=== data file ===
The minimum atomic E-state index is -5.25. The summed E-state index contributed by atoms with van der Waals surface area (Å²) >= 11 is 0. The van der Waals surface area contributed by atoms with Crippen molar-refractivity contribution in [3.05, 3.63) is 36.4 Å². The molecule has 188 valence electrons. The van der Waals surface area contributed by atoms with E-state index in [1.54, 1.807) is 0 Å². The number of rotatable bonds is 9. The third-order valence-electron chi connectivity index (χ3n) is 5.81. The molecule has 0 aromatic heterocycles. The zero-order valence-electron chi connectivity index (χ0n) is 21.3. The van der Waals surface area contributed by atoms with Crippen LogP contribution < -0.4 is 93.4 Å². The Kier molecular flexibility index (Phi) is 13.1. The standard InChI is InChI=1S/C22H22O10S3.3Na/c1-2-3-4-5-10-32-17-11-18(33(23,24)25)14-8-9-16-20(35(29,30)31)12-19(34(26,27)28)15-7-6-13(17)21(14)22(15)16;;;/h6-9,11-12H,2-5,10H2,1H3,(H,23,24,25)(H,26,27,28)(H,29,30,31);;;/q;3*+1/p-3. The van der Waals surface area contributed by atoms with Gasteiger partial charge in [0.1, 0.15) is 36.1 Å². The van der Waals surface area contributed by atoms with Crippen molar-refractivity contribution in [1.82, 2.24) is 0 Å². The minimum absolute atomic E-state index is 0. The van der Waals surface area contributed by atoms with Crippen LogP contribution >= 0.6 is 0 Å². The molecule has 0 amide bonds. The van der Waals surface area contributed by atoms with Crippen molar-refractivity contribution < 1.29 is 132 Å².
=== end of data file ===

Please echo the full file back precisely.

The minimum atomic E-state index is -5.25. The summed E-state index contributed by atoms with van der Waals surface area (Å²) >= 11 is 0. The van der Waals surface area contributed by atoms with Crippen molar-refractivity contribution in [3.05, 3.63) is 36.4 Å². The molecule has 188 valence electrons. The van der Waals surface area contributed by atoms with E-state index in [1.54, 1.807) is 0 Å². The number of rotatable bonds is 9. The third-order valence-electron chi connectivity index (χ3n) is 5.81. The molecule has 0 aromatic heterocycles. The zero-order valence-electron chi connectivity index (χ0n) is 21.3. The van der Waals surface area contributed by atoms with Crippen LogP contribution < -0.4 is 93.4 Å². The Kier molecular flexibility index (Phi) is 13.1. The standard InChI is InChI=1S/C22H22O10S3.3Na/c1-2-3-4-5-10-32-17-11-18(33(23,24)25)14-8-9-16-20(35(29,30)31)12-19(34(26,27)28)15-7-6-13(17)21(14)22(15)16;;;/h6-9,11-12H,2-5,10H2,1H3,(H,23,24,25)(H,26,27,28)(H,29,30,31);;;/q;3*+1/p-3. The van der Waals surface area contributed by atoms with Gasteiger partial charge in [0.1, 0.15) is 36.1 Å². The van der Waals surface area contributed by atoms with Crippen molar-refractivity contribution in [1.82, 2.24) is 0 Å². The minimum absolute atomic E-state index is 0. The van der Waals surface area contributed by atoms with Crippen LogP contribution >= 0.6 is 0 Å². The molecule has 0 amide bonds. The van der Waals surface area contributed by atoms with Crippen molar-refractivity contribution < 1.29 is 132 Å².